Chapter 6. Finite State Machines

Now that we’ve become experts at writing generic servers, the time has come to master our next behavior. When prototyping systems with what eventually became Erlang, language inventors Joe Armstrong, Mike Williams, and Robert Virding were implementing a soft telephony switch allowing them to phone each other and say hello.1 Each phone accessing the switch was prototyped as a process acting as an FSM. At any one time, the function would represent the state the phone was in (on hook, off hook, dialing, ringing, etc.) and receive events associated with that state (incoming call, dial, off hook, on hook, etc.).

One of the outcomes of this prototyping activity was to ensure that Erlang became a language suited for and optimized for building nontrivial and scalable FSMs, a key component in many complex systems. Developers use FSMs to program protocol stacks, connectors, proxies, workflow systems, gaming engines, and simulations, to mention but a few examples. So it was no surprise that when OTP behaviors came along, they included generic FSMs.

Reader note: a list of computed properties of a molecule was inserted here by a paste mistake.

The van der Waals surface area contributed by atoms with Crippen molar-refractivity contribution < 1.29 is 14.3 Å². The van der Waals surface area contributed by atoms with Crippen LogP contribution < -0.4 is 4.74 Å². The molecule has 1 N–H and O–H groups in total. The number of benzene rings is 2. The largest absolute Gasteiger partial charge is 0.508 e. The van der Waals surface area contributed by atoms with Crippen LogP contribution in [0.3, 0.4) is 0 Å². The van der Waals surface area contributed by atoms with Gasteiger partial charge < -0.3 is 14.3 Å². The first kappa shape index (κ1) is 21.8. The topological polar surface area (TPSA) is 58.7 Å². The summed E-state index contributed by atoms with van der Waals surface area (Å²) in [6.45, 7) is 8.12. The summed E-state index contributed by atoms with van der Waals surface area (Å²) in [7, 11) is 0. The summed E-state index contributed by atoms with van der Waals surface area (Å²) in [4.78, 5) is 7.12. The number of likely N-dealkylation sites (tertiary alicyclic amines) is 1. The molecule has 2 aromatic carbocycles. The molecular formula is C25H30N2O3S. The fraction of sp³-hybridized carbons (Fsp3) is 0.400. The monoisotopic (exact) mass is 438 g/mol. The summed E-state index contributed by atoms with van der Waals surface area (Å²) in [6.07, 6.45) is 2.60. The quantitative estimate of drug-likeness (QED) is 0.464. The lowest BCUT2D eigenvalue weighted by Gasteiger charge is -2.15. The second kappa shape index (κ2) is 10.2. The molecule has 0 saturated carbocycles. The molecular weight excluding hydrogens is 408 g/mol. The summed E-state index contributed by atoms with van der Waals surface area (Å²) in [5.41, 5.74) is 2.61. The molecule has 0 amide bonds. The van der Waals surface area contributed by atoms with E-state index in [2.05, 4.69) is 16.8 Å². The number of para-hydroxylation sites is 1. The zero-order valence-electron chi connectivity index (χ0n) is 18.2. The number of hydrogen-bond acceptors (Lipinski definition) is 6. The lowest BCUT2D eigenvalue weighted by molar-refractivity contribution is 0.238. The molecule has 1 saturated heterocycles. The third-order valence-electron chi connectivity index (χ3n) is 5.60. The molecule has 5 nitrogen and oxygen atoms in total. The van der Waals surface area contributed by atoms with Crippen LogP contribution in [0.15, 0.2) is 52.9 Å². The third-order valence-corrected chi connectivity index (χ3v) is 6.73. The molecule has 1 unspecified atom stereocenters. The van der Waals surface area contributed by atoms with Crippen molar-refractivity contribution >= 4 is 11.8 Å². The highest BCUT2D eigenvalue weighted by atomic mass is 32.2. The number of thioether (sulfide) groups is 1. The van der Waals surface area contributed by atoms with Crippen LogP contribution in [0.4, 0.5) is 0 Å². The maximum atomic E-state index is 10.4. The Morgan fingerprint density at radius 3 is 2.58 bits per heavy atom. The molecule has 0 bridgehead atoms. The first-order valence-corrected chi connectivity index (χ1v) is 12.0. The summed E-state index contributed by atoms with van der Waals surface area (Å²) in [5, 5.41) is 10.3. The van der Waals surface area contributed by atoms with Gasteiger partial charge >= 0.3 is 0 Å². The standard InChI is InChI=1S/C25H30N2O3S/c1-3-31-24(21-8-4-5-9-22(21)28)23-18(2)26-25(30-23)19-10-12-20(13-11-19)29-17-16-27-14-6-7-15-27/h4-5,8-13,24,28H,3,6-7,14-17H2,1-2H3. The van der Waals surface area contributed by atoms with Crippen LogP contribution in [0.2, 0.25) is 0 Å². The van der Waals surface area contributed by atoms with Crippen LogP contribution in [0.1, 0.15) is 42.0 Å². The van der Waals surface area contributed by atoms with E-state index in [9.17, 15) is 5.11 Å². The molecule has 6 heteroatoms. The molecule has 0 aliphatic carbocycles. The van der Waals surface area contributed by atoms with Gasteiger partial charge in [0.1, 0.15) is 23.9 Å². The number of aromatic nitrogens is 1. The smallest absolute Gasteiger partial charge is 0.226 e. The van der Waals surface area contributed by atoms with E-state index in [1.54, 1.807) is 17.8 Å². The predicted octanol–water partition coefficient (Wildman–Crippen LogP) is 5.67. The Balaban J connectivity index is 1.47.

In this chapter, we introduce FSMs implemented in pure Erlang. We break an example up into generic and specific code, migrating it to the gen_fsm behavior. The good news is that all the borderline cases relating to concurrency and error handling that apply to generic servers also apply to FSMs. So while we might mention some of them, there will be no need for us to go into the same level of detail. After all, an ...

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